Monday, February 18, 2002 Volume 67, Issue 95



War on Terror parallels Hollywood

Angi Patton
Guest Columnist

It couldn't be worse: two men with something to prove to themselves, each other and the world. George W. Bush and Osama bin Laden have more in common than they know.

They may stand on opposite sides of ideology, firm and unflinching, but when it comes to resolving differences they see eye to eye and do it the old-fashioned way: They burn it. 

As director of this "wag the dog" farce, Bush has cast himself as the marshal of mayhem. With the "dead or alive" (preferably dead) bounty he placed on bin Laden's head, Bush
assumed the role of white-hat-hero facing off against a sinister, snarly and vicious villain. With a gun-slinging demeanor and a less-than-quick-on-the-draw mind, Bush rallies the
public with hyperbolic sound bites designed to deputize patriotism and hog-tie support. 

Relying on seasoned marketing executives, Sheriff Bush has brought entertainment value to the horror of war. We are, after all, a society that flocks to the theater to vicariously
partake in Rambo-type heroics where the good guy kicks butt and the bad guy is left face-down in the dirt.

When Donald Rumsfeld introduced reality into Bush's Old West fantasy, commenting that bin Laden may be impossible to find, West Wing staffers stepped in for damage control.

By the next day, Rumsfeld retracted his statement, assuring the American public that bin Laden remained a military priority. To fulfill Sheriff Bush's personal pledge to string the
boy up, we shamelessly continue to put American troops in harm's way. Bush's own military brass has complained that his quest for bin Laden's hide has compromised the war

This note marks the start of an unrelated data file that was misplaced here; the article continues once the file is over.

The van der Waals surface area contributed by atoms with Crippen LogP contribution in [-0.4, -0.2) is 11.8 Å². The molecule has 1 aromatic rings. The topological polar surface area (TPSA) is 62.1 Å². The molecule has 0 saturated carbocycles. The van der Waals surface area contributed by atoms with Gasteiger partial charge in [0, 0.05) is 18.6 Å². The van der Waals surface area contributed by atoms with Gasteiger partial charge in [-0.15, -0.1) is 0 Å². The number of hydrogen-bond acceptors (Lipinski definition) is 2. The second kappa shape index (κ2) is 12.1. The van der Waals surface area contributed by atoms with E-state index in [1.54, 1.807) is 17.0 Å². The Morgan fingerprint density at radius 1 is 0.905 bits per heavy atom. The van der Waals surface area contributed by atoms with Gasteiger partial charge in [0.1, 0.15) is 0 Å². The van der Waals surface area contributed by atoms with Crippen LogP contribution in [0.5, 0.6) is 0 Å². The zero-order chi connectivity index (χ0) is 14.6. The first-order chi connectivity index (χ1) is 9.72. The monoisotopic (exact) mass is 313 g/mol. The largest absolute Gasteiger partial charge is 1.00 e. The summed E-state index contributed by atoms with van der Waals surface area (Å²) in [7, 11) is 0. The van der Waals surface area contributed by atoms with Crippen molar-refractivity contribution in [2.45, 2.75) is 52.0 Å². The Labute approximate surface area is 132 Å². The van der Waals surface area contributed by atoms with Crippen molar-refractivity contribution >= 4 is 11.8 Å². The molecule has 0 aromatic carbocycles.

Our own sense of retribution has empowered Bush to expand the scope of his manhunt as he plans to gun down all enemies of the state. We might ask ourselves, "Once he gets
his man, what does Bush plan for a sequel?" Since the common-enemy scenario has proven to be a ratings boon, we should expect to see more wanted posters identifying
at-large outlaws who need "taking out."

On Sept. 19, Bush commented, "The mind-set of war must change. It's a different type of battlefield. It's a different type of war." He must have been referring to his debut as the

new kid in town. Rather than seek out strategies that are aimed at calming global tensions by focusing on the root cause of social stress, Bush is enjoying his newfound
popularity by appealing to the very cause of world suffering: ignorance. 

An annual defense budget of $300 billion wasn't enough to avert the acts of Sept. 11, yet Bush's grand plan for world peace is based on building an arsenal of anger. It is illogical
to assume a massive increase in the defense budget will foster harmony and goodwill. A scheme like this is designed to instill fear, not freedom, trepidation or tranquility,
inspiring "others to get us before we get them." 

There is no question that those who masterminded the events of Sept. 11 should be brought to justice, but we are risking our own value system if justice is not served in a way
that dignifies America. At present, Bush's curfew on civil rights and posse-led lynching bring shame to a country that prides itself on an unbiased legal system and democratic

Winston Churchill once commented that the United States ultimately does the right thing after exhausting all other alternatives. In this instance, however, exhausting all
alternatives may result in the demise of the Old West, not to mention the annihilation of the world, commonly known as "Bushicide." 

How do we explain to our children, the future caretakers of the world, that we gleefully wish others dead? How do we explain that we live in a "do as I say, not as I do" society?
How do we put in perspective the idea of a "kinder, gentler" nation when the antics of Sheriff Bush render these words meaningless?

Bush's showdown with bin Laden only exacerbates, not eradicates, not eliminates, not exterminates the hostility that currently grips the world. Bush needs to hang up his holster
and surrender his pride; the future of the world depends on it.

Patton, an associate professor
of art, can be reached via


To contact the Opinon Section Editor, send e-mail to

To contact other members of 
The Daily Cougar Online staff, 


Advertise in The Daily Cougar

Student Publications
University of Houston
151C Communication Bldg
Houston, Texas 77204-4015

©2005, Student Publications. All rights reserved.
Permissions/Web Use Policy


Last upMonday, February 18, 2002:

Visit The Daily Cougar